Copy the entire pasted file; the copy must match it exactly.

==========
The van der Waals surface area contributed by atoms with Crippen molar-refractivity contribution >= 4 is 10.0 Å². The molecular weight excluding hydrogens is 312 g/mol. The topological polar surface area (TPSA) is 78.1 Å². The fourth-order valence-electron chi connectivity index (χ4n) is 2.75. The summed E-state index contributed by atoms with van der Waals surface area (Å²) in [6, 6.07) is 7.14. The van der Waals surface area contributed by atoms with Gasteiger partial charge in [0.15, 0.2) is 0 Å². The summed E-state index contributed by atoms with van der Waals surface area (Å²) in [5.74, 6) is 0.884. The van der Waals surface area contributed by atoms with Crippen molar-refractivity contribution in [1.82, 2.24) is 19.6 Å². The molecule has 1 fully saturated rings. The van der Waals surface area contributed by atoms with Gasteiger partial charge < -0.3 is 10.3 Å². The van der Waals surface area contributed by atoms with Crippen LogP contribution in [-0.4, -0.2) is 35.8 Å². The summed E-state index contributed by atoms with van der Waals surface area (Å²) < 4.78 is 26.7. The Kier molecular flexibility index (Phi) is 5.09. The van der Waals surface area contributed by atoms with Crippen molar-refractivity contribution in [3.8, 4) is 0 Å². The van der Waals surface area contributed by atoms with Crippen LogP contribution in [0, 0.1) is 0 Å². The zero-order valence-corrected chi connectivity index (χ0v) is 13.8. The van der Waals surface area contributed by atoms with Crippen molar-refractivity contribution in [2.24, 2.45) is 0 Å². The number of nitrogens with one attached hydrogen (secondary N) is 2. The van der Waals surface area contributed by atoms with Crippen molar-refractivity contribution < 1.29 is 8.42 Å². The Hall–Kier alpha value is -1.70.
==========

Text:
The van der Waals surface area contributed by atoms with Crippen molar-refractivity contribution >= 4 is 10.0 Å². The molecular weight excluding hydrogens is 312 g/mol. The topological polar surface area (TPSA) is 78.1 Å². The fourth-order valence-electron chi connectivity index (χ4n) is 2.75. The summed E-state index contributed by atoms with van der Waals surface area (Å²) in [6, 6.07) is 7.14. The van der Waals surface area contributed by atoms with Gasteiger partial charge in [0.15, 0.2) is 0 Å². The summed E-state index contributed by atoms with van der Waals surface area (Å²) in [5.74, 6) is 0.884. The van der Waals surface area contributed by atoms with Crippen molar-refractivity contribution in [1.82, 2.24) is 19.6 Å². The molecule has 1 fully saturated rings. The van der Waals surface area contributed by atoms with Gasteiger partial charge < -0.3 is 10.3 Å². The van der Waals surface area contributed by atoms with Crippen LogP contribution in [-0.4, -0.2) is 35.8 Å². The summed E-state index contributed by atoms with van der Waals surface area (Å²) < 4.78 is 26.7. The Kier molecular flexibility index (Phi) is 5.09. The van der Waals surface area contributed by atoms with Crippen molar-refractivity contribution in [3.8, 4) is 0 Å². The van der Waals surface area contributed by atoms with Crippen LogP contribution in [0, 0.1) is 0 Å². The zero-order valence-corrected chi connectivity index (χ0v) is 13.8. The van der Waals surface area contributed by atoms with Crippen molar-refractivity contribution in [2.24, 2.45) is 0 Å². The number of nitrogens with one attached hydrogen (secondary N) is 2. The van der Waals surface area contributed by atoms with Crippen molar-refractivity contribution < 1.29 is 8.42 Å². The Hall–Kier alpha value is -1.70.